Memories of you

Jeff with one of his youngest patients, San Antonio, Texas, 1996

Jeff with one of his youngest patients, San Antonio, Texas, 1996

I am a miser of my memories of you
And will not spend them.   — Witter Bynner

We’ve talked a lot on this blog about the importance of learning to let go of things.  It’s an ongoing challenge for me, but I’m making headway.  There are some things, however, that I know I’ll never give up willingly, and my dearest memories are among them.

If you’re like me, you never heard of Witter Bynner, but when I found this quote I did a bit of research and learned he is noteworthy, if only for the memories he refused to squander.  Specifically, at the Harvard database linked to his name above, there’s an inventory of the personal letters he donated to the college, sent to him by people whose names we immediately recognize.  I’m sure Harvard is glad Bynner was a miser of memories.  I am glad, too.

The great thing about hoarding memories is that they, like other intangible things, can be shared infinitely, with countless permutations and echoes.  If we are careful to be misers of the right memories, we can bless ourselves, our loved ones and future generations by sharing them.  What memories do you have to share?  What memories have others shared with you, enriching you with their recollections?

One year ago today:

Captured and preserved

This post was first published seven years ago today. The original post, comments and photo are linked, along with two other related posts, below. These links to related posts, and their thumbnail photos, do not appear in the blog feed; they are only visible when viewing the individual posts by clicking on each one. I have no idea why, nor do I know how they choose the related posts. That’s just the way WordPress does things.


  1. Sometime in high school I started collecting letters or cards from people. Usually it was only one or two letters from someone, but the topic could be something noteworthy or else typical. I have a box on my desk. I don’t recall what came in it; possibly shoes, as the lid and sides are decorated with the words “Sweet Steps.” It seems an appropriate vessel for sweet and bittersweet memories I’ve kept.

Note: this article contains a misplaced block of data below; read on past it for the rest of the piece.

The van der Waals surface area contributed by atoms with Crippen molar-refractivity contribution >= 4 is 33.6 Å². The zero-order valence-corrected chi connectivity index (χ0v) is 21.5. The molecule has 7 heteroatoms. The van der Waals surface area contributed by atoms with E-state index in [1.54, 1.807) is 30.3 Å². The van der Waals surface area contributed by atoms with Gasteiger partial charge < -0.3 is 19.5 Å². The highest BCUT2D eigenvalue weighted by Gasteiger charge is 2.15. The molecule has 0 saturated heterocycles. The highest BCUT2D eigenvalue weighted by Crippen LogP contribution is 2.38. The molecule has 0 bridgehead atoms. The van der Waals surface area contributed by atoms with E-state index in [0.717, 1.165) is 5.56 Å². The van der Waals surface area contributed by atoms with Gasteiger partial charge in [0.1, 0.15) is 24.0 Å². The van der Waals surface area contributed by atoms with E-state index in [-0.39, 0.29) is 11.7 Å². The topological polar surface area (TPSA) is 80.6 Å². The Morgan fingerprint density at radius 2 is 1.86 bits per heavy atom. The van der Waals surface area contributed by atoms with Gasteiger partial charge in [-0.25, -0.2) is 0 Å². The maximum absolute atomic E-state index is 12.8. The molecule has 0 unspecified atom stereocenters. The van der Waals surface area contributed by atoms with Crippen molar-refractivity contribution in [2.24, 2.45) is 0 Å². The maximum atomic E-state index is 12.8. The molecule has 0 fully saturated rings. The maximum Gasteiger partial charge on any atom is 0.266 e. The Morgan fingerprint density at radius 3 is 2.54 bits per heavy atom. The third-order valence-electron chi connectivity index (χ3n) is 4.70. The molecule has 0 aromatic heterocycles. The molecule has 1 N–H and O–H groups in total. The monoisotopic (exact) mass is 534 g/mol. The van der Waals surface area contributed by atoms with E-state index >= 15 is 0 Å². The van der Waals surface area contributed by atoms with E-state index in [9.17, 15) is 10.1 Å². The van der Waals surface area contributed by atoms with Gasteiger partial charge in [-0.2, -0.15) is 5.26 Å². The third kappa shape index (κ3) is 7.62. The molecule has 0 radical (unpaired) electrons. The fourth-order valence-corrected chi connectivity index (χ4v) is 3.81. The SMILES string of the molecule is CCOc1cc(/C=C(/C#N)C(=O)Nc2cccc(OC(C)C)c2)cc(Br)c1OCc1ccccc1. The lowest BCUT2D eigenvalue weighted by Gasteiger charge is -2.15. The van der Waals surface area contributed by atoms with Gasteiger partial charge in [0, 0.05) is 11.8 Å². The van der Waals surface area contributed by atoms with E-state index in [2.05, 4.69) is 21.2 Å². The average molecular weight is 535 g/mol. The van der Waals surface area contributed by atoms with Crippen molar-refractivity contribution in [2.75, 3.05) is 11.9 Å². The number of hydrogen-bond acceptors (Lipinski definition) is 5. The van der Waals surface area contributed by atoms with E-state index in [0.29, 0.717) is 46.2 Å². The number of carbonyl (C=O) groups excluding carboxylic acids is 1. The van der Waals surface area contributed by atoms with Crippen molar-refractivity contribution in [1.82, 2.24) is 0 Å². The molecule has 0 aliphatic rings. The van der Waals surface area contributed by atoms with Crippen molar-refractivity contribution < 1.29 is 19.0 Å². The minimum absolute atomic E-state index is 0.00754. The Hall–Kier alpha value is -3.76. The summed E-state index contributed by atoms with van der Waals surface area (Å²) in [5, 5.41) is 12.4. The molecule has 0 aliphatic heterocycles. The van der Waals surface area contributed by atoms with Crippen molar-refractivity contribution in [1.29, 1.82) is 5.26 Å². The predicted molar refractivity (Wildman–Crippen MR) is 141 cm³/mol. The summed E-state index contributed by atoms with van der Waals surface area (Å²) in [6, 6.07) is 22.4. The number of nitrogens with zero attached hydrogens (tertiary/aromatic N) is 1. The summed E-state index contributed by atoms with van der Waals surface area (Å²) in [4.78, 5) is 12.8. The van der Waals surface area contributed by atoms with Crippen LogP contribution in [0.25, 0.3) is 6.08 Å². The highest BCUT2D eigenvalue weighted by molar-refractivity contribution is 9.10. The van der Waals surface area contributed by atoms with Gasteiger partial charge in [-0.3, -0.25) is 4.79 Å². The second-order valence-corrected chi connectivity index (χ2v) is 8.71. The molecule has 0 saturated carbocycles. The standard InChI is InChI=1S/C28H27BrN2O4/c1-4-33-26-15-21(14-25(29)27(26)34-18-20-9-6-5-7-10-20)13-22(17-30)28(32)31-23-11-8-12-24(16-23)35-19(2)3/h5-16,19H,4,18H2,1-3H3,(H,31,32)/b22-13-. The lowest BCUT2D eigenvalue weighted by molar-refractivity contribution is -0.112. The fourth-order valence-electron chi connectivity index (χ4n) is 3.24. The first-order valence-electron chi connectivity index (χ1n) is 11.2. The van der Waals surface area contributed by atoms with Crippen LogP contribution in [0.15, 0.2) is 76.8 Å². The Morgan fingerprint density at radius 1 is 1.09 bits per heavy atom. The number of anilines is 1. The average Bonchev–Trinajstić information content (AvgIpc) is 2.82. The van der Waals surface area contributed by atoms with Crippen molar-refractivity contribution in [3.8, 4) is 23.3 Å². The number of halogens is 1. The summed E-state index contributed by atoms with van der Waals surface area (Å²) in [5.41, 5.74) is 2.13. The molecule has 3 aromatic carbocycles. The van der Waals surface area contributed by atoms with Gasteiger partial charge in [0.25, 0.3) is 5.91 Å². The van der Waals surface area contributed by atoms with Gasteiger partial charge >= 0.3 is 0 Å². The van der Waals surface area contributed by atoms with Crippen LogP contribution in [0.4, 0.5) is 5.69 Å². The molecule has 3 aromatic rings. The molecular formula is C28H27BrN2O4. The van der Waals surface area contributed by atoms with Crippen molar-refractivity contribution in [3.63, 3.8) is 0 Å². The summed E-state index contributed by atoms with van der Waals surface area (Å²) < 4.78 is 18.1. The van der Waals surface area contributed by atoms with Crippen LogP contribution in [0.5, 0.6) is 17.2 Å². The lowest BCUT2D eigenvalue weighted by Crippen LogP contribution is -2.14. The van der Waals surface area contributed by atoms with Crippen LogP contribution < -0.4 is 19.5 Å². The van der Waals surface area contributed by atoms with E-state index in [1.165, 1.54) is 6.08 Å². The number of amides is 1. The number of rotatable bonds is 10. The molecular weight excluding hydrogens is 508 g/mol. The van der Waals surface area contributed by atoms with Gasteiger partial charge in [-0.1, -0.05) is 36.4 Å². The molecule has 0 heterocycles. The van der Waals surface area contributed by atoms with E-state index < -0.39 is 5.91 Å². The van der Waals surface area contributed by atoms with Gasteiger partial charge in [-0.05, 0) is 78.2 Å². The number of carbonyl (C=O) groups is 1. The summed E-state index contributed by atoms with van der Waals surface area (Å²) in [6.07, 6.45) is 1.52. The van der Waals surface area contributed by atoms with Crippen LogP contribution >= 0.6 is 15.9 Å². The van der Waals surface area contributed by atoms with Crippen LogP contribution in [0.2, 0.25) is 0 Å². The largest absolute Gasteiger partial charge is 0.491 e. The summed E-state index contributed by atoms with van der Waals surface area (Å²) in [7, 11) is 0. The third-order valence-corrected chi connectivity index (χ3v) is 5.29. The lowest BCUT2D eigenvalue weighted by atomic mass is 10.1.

• Susan, I once save each and every card or letter I got in the mail. Over the years, the sheer volume became too much to easily manage. So I pick and choose what I save now. Still, going through them often leaves me wanting to keep far more of them than I had planned. I love reading old letters. They bring back so much, and the person’s handwriting is such a direct connection with them.

      • My Uncle, Roy, never threw anything away. When I went down to Arizona to visit him (he lives in a group home, and I stayed at his house), I would bring him something from his house every day, usually photos or old letters, which I would read to him. The vast quantity made it seem meaningless sometimes (“oh, this one’s from your insurance agent, wishing you a Merry Christmas”), but I did hit upon some gems, like a print out of an email he sent after passing his flight exam, and a letter from my Dad when Dad first started using Ham radio. I was reading that letter to my uncle, stumbling over the technical details, acronyms and frequencies, and my uncle was just nodding away. He knew exactly what my dad had been talking about!
        What a fun blessing, to get to know them better that way!

        • Susan, thank you for sharing this story. It’s especially more meaningful, after the email you sent me about Roy earlier this week. ❤ It always amazes me to think how many people there are in this world, each with a private universe into which only a relative few will have partial glimpses. I'm so happy you were able to have time to look through some of those windows into the lives of your own relatives. There are many ways to conceptualize infinity, but to me, none is more profound than the endless depths of the thoughts and experiences of every living soul. As C. S. Lewis aptly wrote, "You have never met a mere mortal."

  2. Interesting post. I love to keep memories. Certain songs especially take me back to good places that now only exist in my memory.

    • Isn’t it amazing how music can bring so much back so quickly? Certain scents can do the same, but I don’t always remember quite why they are familiar. But with music, I have very vivid and exact memories of when and where I used to hear those songs.

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